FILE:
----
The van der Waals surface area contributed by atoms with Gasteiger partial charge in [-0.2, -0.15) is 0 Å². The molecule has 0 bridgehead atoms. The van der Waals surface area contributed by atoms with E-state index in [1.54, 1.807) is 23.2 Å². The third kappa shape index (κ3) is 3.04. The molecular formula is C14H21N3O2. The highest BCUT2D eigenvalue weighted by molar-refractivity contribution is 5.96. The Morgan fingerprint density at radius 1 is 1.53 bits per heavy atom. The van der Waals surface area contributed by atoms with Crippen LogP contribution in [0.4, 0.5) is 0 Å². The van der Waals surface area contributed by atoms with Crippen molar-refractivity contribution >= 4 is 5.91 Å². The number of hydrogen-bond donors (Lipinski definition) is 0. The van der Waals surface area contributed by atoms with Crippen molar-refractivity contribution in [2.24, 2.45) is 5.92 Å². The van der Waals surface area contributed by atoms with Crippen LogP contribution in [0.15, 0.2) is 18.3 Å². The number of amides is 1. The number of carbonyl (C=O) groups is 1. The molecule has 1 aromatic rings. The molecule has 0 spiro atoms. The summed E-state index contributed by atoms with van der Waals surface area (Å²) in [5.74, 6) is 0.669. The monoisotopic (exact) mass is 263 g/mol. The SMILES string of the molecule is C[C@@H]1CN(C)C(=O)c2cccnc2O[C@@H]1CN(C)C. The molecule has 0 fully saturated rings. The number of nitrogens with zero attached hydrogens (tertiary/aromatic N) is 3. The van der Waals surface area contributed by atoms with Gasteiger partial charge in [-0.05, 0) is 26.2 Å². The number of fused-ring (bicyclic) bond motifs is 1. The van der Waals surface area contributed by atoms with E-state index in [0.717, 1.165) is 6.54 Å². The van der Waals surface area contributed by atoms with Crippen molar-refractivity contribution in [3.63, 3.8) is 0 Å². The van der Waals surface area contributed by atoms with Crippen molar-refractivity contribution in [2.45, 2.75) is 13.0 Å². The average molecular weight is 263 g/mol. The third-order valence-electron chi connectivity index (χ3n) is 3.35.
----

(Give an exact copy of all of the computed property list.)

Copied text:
The van der Waals surface area contributed by atoms with Gasteiger partial charge in [-0.2, -0.15) is 0 Å². The molecule has 0 bridgehead atoms. The van der Waals surface area contributed by atoms with E-state index in [1.54, 1.807) is 23.2 Å². The third kappa shape index (κ3) is 3.04. The molecular formula is C14H21N3O2. The highest BCUT2D eigenvalue weighted by molar-refractivity contribution is 5.96. The Morgan fingerprint density at radius 1 is 1.53 bits per heavy atom. The van der Waals surface area contributed by atoms with Crippen LogP contribution in [0.4, 0.5) is 0 Å². The van der Waals surface area contributed by atoms with Crippen molar-refractivity contribution >= 4 is 5.91 Å². The number of hydrogen-bond donors (Lipinski definition) is 0. The van der Waals surface area contributed by atoms with Crippen molar-refractivity contribution in [2.24, 2.45) is 5.92 Å². The van der Waals surface area contributed by atoms with Crippen LogP contribution in [0.15, 0.2) is 18.3 Å². The number of amides is 1. The number of carbonyl (C=O) groups is 1. The molecule has 1 aromatic rings. The molecule has 0 spiro atoms. The summed E-state index contributed by atoms with van der Waals surface area (Å²) in [5.74, 6) is 0.669. The monoisotopic (exact) mass is 263 g/mol. The SMILES string of the molecule is C[C@@H]1CN(C)C(=O)c2cccnc2O[C@@H]1CN(C)C. The molecule has 0 fully saturated rings. The number of nitrogens with zero attached hydrogens (tertiary/aromatic N) is 3. The van der Waals surface area contributed by atoms with Gasteiger partial charge in [-0.05, 0) is 26.2 Å². The number of fused-ring (bicyclic) bond motifs is 1. The van der Waals surface area contributed by atoms with E-state index in [0.717, 1.165) is 6.54 Å². The van der Waals surface area contributed by atoms with Crippen molar-refractivity contribution in [3.63, 3.8) is 0 Å². The van der Waals surface area contributed by atoms with Crippen molar-refractivity contribution in [2.45, 2.75) is 13.0 Å². The average molecular weight is 263 g/mol. The third-order valence-electron chi connectivity index (χ3n) is 3.35.